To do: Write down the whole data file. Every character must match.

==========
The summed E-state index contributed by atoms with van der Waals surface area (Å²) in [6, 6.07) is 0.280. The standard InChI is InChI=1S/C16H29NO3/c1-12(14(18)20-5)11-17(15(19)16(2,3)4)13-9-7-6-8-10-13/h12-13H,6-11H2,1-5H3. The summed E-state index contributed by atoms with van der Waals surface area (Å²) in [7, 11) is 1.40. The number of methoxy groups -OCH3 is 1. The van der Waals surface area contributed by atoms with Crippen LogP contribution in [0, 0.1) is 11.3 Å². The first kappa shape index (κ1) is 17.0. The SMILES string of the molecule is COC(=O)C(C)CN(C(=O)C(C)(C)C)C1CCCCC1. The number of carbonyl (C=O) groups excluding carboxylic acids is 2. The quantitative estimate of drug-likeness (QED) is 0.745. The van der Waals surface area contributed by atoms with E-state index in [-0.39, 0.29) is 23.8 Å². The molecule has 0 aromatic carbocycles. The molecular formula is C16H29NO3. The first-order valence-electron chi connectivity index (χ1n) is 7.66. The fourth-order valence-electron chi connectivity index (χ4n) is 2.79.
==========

The summed E-state index contributed by atoms with van der Waals surface area (Å²) in [6, 6.07) is 0.280. The standard InChI is InChI=1S/C16H29NO3/c1-12(14(18)20-5)11-17(15(19)16(2,3)4)13-9-7-6-8-10-13/h12-13H,6-11H2,1-5H3. The summed E-state index contributed by atoms with van der Waals surface area (Å²) in [7, 11) is 1.40. The number of methoxy groups -OCH3 is 1. The van der Waals surface area contributed by atoms with Crippen LogP contribution in [0, 0.1) is 11.3 Å². The first kappa shape index (κ1) is 17.0. The SMILES string of the molecule is COC(=O)C(C)CN(C(=O)C(C)(C)C)C1CCCCC1. The number of carbonyl (C=O) groups excluding carboxylic acids is 2. The quantitative estimate of drug-likeness (QED) is 0.745. The van der Waals surface area contributed by atoms with E-state index in [-0.39, 0.29) is 23.8 Å². The molecule has 0 aromatic carbocycles. The molecular formula is C16H29NO3. The first-order valence-electron chi connectivity index (χ1n) is 7.66. The fourth-order valence-electron chi connectivity index (χ4n) is 2.79.